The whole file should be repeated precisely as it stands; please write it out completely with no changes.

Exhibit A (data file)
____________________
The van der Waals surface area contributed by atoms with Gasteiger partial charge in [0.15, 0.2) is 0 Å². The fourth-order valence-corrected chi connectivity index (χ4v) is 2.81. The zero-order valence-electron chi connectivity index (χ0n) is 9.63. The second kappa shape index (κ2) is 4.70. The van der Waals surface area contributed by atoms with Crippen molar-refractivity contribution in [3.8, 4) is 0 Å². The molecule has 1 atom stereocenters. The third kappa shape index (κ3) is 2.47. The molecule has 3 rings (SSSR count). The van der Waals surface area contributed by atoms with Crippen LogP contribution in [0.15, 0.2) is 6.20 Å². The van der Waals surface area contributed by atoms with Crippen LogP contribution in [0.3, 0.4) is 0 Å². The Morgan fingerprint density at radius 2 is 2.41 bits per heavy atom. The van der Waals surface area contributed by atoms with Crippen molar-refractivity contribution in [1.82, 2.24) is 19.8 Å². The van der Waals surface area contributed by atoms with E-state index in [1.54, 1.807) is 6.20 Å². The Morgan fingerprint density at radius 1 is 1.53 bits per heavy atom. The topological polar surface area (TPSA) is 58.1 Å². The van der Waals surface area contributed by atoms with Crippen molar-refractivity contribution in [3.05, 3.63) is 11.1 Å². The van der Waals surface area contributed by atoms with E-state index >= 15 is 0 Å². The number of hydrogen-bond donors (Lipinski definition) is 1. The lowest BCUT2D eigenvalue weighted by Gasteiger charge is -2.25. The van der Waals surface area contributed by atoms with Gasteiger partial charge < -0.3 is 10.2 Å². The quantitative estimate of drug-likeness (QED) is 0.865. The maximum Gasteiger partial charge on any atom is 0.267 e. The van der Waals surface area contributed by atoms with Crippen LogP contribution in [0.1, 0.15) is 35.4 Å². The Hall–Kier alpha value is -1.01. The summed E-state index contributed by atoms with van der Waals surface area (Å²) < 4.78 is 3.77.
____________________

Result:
The van der Waals surface area contributed by atoms with Gasteiger partial charge in [0.15, 0.2) is 0 Å². The fourth-order valence-corrected chi connectivity index (χ4v) is 2.81. The zero-order valence-electron chi connectivity index (χ0n) is 9.63. The second kappa shape index (κ2) is 4.70. The van der Waals surface area contributed by atoms with Crippen molar-refractivity contribution in [3.8, 4) is 0 Å². The molecule has 1 atom stereocenters. The third kappa shape index (κ3) is 2.47. The molecule has 3 rings (SSSR count). The van der Waals surface area contributed by atoms with Crippen LogP contribution in [0.15, 0.2) is 6.20 Å². The van der Waals surface area contributed by atoms with Crippen LogP contribution in [0.3, 0.4) is 0 Å². The Morgan fingerprint density at radius 2 is 2.41 bits per heavy atom. The van der Waals surface area contributed by atoms with Crippen molar-refractivity contribution in [1.82, 2.24) is 19.8 Å². The van der Waals surface area contributed by atoms with E-state index in [1.54, 1.807) is 6.20 Å². The Morgan fingerprint density at radius 1 is 1.53 bits per heavy atom. The topological polar surface area (TPSA) is 58.1 Å². The van der Waals surface area contributed by atoms with Crippen molar-refractivity contribution in [3.05, 3.63) is 11.1 Å². The van der Waals surface area contributed by atoms with E-state index >= 15 is 0 Å². The number of hydrogen-bond donors (Lipinski definition) is 1. The lowest BCUT2D eigenvalue weighted by Gasteiger charge is -2.25. The van der Waals surface area contributed by atoms with Gasteiger partial charge < -0.3 is 10.2 Å². The quantitative estimate of drug-likeness (QED) is 0.865. The maximum Gasteiger partial charge on any atom is 0.267 e. The van der Waals surface area contributed by atoms with Crippen LogP contribution in [0.1, 0.15) is 35.4 Å². The Hall–Kier alpha value is -1.01. The summed E-state index contributed by atoms with van der Waals surface area (Å²) < 4.78 is 3.77.